What Caused Air France’s Uncontained A380 Engine Failure?

On September 30th, 2017, Air France Flight 66 was heading from Paris Charles de Gaulle Airport to Los Angeles International Airport. However, the Airbus A380 suffered an uncontained engine failure. Therefore, it made an emergency landing at Goose Bay Airport, Canada. A report shared today by the Bureau of Enquiry and Analysis for Civil Aviation Safety (BEA) has now concluded that this failure was caused by a lack of scientific understanding about the alloy used for the plane’s engine parts.

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What was the actual cause of the engine issue during the flight to LAX? Photo: Getty Images

Under scrutiny

Approximately this time three years ago, registration F-HPJE was carrying 497 passengers and 24 members of Air France’s crew when the incident happened. The aircraft’s engine number four then failed with an explosion after five hours in the air. This occurred 150 kilometres (90 miles) southeast of Paamiut, Greenland. There were no fatalities during the event.

AeroTime reports that examiners noticed that the first rotating fan assembly at the front of an engine and the air inlet, along with the fan case, had separated mid-flight. This caused minor structural damage to the superjumbo. Altogether, it has taken 21 months for investigators to piece all the information together until now.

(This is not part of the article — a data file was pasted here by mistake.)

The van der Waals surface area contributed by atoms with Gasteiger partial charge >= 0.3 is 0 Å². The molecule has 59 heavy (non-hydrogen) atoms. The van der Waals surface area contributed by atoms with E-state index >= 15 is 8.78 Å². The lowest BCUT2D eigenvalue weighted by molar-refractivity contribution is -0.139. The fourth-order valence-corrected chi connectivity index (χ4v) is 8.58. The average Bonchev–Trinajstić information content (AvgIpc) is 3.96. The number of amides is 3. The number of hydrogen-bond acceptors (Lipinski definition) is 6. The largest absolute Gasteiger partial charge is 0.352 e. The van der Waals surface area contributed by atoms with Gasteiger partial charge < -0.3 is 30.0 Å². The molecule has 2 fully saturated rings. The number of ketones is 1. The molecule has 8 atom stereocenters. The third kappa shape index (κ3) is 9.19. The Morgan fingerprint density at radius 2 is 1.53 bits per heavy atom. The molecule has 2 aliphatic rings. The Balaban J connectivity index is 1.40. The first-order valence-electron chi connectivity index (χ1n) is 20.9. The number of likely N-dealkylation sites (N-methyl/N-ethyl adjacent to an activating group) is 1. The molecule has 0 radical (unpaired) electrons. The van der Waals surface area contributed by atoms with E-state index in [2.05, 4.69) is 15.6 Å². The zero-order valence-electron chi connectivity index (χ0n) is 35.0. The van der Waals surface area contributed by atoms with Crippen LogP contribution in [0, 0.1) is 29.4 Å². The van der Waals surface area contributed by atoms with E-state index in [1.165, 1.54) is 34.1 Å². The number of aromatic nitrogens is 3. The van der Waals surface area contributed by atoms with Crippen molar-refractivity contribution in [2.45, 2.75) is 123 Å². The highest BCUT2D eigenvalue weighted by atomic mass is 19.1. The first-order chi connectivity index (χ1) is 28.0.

Air France, Airbus A380, Retired
Researchers found A380 engine fragments In Greenland last year. Photo: Getty Images

The specifics

Engine Alliance produced the GP7200 engine. This firm is a joint venture of General Electric and Pratt & Whitney. The outfit used titanium alloy Ti-6-4. However, during this time, the scientific community was not familiar with the alloy’s susceptibility to cold dwell fatigue. Above all, the researchers affirm that Airbus is not at all at fault regarding this incident.

AeroTime highlights that plane engine metal alloys are often expected to perform at over 300˚C (572˚F). Although there can be ‘cold’ dwell fatigue if the motor works at a cooler temperature than that, considerably lowering the expected engine cycles to failure.

During this incident in 2017, the Air France aircraft’s engine failed after 3,544 flight cycles. Yet the estimated minimum life of the titanium part was 15,000 cycles.

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Air France has since retired its A380 aircraft. Photo: Getty Images

Going forward

Altogether, the Ti-6-4 alloy was not considered sensitive to cold dwell fatigue before the failure of this A380’s engine number 4’s fan hub. Regardless, both the European Union Aviation Safety Authority (EASA) and the Federal Aviation Administration (FAA) have now been told to ensure that the design, sizing, and manufacturing criteria for the alloy engine parts are updated. Additionally, they should adopt a new in-service inspection program to detect possible indications of cold dwell fatigue regarding these alloys.

Notably, this incident saw the second uncontained engine failure suffered by an A380. Previously, there was an issue on a Rolls-Royce Trent 900 engine that Qantas was flying in 2010.

What are your thoughts about what caused Air France’s Airbus A380 uncontained engine failure? What do you make of these findings by the Bureau of Enquiry and Analysis for Civil Aviation Safety? Let us know what you think of the situation in the comment section.